• Electrical power is supplied to the laser tube 22 and the deactivation module 100 by the power supply component 40 mounted within the handle portion 12. The power supply component which steps up a 12 DC battery voltage to over 1 kilovolt is the heaviest component in the head, and its mounting in the handle portion allows for a low center of gravity and for better balance of the head. In the embodiment in which a semiconductor laser is used, such a massive power supply component would not be necessary.
  • A non-bulky, collapsible, coil-type cable 66 (see FIG. 5) electrically connects the head 10 to the remainder of the scanning system, which includes a battery-powered decode module 68 and a host computer 70. The coil-type cable 66 is readily flexible and permits user manipulation of the head 10 with multiple freedoms of movement from one symbol to the next without requiring excessive strength by the user. The cable 66 includes a plurality of conductive wires which are all relatively thin and flexible. For example, one wire carries the 12 v DC low voltage signal from the battery in the decode module 68 to the power component 40. Another wire carries the digitized signal from the analog-to-digital signal processing circuitry 55 to the decode module 68 for decoding purposes. This latter wire is non-radio-frequency-shielded, and hence is readily flexible. The remaining wires carry low voltage control and communication signals. All of the wires of the cable 66 are connected together to a common plug-type connector 72. A mating connector 74 is mounted within the head and receives the connector 72 in a mating relationship The use of the mating connectors 72, 74 permits rapid replacement of the cable for on-site repairs. The electrical connections between the connector 74 and the various components in the head have been omitted from the drawing for the sake of clarity.
  • As shown in Figure 5, the decode module 68 processes the digitized signal generated in the head, and calculates the desired data e.g., the multiple digit representation or code of the bar code symbol, in accordance with an algorithm contained in a software program. The decode module 68 includes a PROM for holding the control program, a RAM for temporary data storage, and a microprocessor which controls the PROM and RAM and does the desired calculations. The decode module also includes control circuitry for controlling the actuatable components in the head as described below, as well as two-way communications circuitry for communicating with the head and/or with the host computer 70. The host computer 70 is essentialy a large database, and provides information for the decoded symbol. For example, the host computer can provide retail price information corresponding to the decoded symbols.
  • A manually-actuatable trigger switch 76 is mounted on the head in the region where the handle portion 12 is joined to the body portion 14. Depression of the trigger switch 76 is operative to turn the microprocessor in the decode module on. Upon release of the trigger switch, the spring 78 restores the switch to its initial position, and the microprocessor is turned off. In turn, the microprocessor is electrically connected to the actuatable components in the head via the cable 66 to actuate and deactuate the actuatable components when the microprocessor is respectively turned on or off by the trigger switch.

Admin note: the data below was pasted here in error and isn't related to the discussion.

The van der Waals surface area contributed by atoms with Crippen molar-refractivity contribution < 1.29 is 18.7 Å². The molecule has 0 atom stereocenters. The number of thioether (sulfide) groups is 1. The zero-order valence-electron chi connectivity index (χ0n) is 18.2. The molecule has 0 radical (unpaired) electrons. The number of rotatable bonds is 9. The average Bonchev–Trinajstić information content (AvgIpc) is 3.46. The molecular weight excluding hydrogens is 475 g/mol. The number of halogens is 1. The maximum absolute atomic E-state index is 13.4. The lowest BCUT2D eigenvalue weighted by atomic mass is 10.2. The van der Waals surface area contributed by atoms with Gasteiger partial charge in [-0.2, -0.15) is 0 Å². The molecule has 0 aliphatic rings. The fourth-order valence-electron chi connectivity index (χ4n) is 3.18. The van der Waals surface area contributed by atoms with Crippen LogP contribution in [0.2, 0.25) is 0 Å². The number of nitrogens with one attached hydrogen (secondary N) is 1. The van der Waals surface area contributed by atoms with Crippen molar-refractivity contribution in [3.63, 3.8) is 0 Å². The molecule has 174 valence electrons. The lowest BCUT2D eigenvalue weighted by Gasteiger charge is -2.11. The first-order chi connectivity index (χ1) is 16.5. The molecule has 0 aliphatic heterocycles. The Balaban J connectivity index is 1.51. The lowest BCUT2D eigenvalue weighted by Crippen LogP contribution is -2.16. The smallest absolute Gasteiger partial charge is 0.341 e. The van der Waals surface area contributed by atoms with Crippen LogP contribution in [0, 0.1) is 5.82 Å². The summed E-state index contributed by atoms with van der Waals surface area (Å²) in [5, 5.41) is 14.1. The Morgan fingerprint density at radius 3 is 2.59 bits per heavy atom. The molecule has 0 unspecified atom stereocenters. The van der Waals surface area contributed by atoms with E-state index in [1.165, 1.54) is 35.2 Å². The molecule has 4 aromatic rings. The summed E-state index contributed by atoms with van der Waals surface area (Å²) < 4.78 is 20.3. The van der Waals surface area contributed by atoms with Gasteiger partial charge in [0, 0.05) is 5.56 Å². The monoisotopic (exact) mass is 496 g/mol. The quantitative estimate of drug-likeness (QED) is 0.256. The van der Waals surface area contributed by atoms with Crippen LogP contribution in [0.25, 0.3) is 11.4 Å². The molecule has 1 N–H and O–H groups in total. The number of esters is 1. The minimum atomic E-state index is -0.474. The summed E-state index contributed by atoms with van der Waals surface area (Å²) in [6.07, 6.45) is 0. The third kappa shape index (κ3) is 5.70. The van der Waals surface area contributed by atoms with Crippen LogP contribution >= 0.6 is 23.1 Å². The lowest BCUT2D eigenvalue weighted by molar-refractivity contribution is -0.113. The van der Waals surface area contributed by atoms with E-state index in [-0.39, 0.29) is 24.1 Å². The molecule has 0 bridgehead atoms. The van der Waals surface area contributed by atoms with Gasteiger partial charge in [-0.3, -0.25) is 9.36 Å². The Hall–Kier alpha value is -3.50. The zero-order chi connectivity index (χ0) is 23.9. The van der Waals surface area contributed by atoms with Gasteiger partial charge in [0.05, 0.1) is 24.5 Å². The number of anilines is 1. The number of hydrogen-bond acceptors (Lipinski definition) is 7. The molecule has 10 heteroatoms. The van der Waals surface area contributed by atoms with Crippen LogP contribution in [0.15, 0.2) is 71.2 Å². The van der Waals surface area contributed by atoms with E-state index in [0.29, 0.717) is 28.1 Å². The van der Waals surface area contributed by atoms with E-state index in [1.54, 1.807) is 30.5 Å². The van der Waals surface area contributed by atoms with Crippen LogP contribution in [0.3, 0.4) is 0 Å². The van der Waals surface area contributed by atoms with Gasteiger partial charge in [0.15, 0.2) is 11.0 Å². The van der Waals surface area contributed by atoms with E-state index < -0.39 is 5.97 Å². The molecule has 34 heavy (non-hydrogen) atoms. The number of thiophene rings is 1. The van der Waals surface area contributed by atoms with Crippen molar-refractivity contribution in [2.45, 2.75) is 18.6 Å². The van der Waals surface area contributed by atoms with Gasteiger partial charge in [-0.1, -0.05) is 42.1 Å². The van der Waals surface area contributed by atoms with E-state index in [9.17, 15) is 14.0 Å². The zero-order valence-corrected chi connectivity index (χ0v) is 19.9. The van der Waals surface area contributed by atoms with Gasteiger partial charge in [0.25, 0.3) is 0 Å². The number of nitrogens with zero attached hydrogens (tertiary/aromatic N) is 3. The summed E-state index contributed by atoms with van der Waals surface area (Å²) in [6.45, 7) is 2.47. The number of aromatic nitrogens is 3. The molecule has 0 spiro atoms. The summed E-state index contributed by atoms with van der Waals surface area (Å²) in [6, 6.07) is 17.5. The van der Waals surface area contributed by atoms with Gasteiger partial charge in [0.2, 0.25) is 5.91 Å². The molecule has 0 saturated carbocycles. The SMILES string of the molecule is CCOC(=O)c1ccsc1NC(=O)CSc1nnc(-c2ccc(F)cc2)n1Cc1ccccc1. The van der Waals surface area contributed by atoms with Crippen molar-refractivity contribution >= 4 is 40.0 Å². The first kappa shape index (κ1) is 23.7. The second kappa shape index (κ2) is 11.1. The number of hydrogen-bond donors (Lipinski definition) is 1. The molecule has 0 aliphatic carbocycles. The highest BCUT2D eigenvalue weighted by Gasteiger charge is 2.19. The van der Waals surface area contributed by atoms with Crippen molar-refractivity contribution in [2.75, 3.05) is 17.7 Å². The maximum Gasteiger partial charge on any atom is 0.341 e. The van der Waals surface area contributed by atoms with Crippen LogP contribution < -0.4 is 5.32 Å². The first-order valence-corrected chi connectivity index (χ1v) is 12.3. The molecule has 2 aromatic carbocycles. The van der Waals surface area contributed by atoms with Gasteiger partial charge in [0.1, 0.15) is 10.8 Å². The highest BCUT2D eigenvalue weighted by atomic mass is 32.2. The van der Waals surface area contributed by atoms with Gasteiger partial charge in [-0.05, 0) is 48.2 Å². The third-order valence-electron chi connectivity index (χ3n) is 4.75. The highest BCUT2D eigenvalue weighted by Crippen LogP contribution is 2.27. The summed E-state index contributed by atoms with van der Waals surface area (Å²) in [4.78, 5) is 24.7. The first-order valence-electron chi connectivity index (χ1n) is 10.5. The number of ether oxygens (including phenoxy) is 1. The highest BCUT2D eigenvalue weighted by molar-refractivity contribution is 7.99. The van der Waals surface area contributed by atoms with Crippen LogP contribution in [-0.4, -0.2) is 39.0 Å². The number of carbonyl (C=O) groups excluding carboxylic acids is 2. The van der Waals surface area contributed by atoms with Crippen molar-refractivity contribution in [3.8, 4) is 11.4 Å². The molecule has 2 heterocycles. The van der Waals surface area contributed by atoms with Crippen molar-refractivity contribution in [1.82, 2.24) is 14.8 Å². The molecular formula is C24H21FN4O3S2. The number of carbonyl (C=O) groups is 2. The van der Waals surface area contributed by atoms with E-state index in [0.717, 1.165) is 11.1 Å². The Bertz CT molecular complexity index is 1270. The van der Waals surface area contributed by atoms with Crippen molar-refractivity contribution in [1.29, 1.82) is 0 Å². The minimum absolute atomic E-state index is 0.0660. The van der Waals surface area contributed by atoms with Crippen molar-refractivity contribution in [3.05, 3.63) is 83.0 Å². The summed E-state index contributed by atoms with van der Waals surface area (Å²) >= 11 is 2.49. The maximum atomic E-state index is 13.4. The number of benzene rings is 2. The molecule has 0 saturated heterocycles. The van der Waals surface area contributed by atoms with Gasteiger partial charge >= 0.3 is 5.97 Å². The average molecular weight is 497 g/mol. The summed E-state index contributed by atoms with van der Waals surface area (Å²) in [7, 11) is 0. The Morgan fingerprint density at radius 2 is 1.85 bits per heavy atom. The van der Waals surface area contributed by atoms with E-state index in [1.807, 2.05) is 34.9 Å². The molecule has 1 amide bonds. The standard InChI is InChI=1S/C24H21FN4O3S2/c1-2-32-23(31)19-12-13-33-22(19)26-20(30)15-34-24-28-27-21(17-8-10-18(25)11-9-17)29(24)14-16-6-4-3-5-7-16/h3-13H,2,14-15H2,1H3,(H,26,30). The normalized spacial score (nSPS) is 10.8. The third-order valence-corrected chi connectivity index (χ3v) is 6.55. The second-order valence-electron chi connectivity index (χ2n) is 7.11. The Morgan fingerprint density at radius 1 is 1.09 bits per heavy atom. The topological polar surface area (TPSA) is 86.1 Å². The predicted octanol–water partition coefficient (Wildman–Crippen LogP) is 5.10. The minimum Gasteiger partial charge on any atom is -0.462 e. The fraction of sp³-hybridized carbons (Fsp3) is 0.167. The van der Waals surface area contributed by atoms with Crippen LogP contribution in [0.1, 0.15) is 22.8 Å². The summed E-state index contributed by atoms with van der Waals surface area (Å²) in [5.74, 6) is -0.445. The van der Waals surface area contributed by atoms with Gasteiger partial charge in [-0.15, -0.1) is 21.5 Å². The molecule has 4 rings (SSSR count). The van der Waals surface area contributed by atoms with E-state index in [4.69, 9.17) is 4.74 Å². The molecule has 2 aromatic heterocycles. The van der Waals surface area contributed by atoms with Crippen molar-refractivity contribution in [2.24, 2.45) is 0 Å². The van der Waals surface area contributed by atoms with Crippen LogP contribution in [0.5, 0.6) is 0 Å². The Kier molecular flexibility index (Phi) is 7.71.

• The trigger switch turns the microprocessor on or off and, may also be used to turn all of the actuatable components in the head on or off, including the deactivating module 100. Thus, deactivation of the tag in such an embodiment may be achieved by depressing the trigger. The microprocessor is a large power drain on the battery built in the the decode module. Hence, by controlling the on-time of the microprocessor to only those times when a symbol is being read, that is, when the trigger switch is depressed, the power drain is substantially reduced, and the battery life substantially increased (over 5 hours).
  • Another feature of this invention is embodied in turning the microprocessor on or off by means of the host computer 70 which is remote from the head 10. The computer 70 typically includes a keyboard and a display. Once a user makes an entry on the keyboard, for example, by entering the identity of the code to be decoded, the computer requests the microprocessor to turn itself on, store the information, and then to turn the microprocessor off. The microprocessor, again is only on for so long as is necessary to comply with the computer request. The trigger switch and the keyboard computer entry are independently operable means for directly controlling the actuatable components in the head.
  • Another useful feature in having the microprocessor, rather than the trigger switch, directly control the laser tube is to keep an accurate record of laser on-time for government record keeping. It is, of course, far easier to keep track of laser on-time in the software of a microprocessor than to manually record the laser on-time.